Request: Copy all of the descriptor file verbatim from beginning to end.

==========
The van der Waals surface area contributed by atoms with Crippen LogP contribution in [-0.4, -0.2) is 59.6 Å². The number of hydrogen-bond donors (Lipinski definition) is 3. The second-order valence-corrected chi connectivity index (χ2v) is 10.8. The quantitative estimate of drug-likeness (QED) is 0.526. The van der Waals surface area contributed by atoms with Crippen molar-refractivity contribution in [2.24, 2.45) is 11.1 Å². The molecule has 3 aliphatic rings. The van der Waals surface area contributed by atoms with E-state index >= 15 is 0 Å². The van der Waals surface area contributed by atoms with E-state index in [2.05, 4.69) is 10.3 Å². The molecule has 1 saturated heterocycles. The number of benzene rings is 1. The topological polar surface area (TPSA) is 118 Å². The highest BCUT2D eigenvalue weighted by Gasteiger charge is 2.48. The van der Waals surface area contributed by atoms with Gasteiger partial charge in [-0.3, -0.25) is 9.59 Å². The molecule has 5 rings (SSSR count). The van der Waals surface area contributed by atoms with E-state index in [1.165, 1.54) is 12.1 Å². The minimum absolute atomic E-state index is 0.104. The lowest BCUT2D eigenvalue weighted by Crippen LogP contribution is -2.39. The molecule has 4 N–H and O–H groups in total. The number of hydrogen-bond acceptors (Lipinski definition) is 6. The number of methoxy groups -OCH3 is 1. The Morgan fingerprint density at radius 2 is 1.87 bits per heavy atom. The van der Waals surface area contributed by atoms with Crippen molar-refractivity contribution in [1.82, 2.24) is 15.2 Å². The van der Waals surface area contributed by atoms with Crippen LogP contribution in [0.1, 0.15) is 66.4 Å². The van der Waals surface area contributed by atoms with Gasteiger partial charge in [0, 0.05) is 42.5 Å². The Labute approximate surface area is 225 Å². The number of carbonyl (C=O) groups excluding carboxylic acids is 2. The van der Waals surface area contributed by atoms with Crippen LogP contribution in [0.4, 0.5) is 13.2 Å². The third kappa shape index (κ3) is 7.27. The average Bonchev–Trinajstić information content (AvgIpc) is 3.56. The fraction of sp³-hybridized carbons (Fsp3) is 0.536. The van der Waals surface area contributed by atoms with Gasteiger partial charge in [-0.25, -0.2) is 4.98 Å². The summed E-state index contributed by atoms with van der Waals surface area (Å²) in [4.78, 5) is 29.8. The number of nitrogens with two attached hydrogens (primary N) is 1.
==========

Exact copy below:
The van der Waals surface area contributed by atoms with Crippen LogP contribution in [-0.4, -0.2) is 59.6 Å². The number of hydrogen-bond donors (Lipinski definition) is 3. The second-order valence-corrected chi connectivity index (χ2v) is 10.8. The quantitative estimate of drug-likeness (QED) is 0.526. The van der Waals surface area contributed by atoms with Crippen molar-refractivity contribution in [2.24, 2.45) is 11.1 Å². The molecule has 3 aliphatic rings. The van der Waals surface area contributed by atoms with E-state index >= 15 is 0 Å². The van der Waals surface area contributed by atoms with E-state index in [2.05, 4.69) is 10.3 Å². The molecule has 1 saturated heterocycles. The number of benzene rings is 1. The topological polar surface area (TPSA) is 118 Å². The highest BCUT2D eigenvalue weighted by Gasteiger charge is 2.48. The van der Waals surface area contributed by atoms with Gasteiger partial charge in [-0.3, -0.25) is 9.59 Å². The molecule has 5 rings (SSSR count). The van der Waals surface area contributed by atoms with E-state index in [1.165, 1.54) is 12.1 Å². The minimum absolute atomic E-state index is 0.104. The lowest BCUT2D eigenvalue weighted by Crippen LogP contribution is -2.39. The molecule has 4 N–H and O–H groups in total. The number of hydrogen-bond acceptors (Lipinski definition) is 6. The number of methoxy groups -OCH3 is 1. The Morgan fingerprint density at radius 2 is 1.87 bits per heavy atom. The van der Waals surface area contributed by atoms with Crippen molar-refractivity contribution in [1.82, 2.24) is 15.2 Å². The van der Waals surface area contributed by atoms with Crippen LogP contribution in [0.1, 0.15) is 66.4 Å². The van der Waals surface area contributed by atoms with Gasteiger partial charge in [0, 0.05) is 42.5 Å². The Labute approximate surface area is 225 Å². The number of carbonyl (C=O) groups excluding carboxylic acids is 2. The van der Waals surface area contributed by atoms with Crippen LogP contribution in [0.4, 0.5) is 13.2 Å². The third kappa shape index (κ3) is 7.27. The average Bonchev–Trinajstić information content (AvgIpc) is 3.56. The fraction of sp³-hybridized carbons (Fsp3) is 0.536. The van der Waals surface area contributed by atoms with Gasteiger partial charge in [-0.25, -0.2) is 4.98 Å². The summed E-state index contributed by atoms with van der Waals surface area (Å²) in [4.78, 5) is 29.8. The number of nitrogens with two attached hydrogens (primary N) is 1.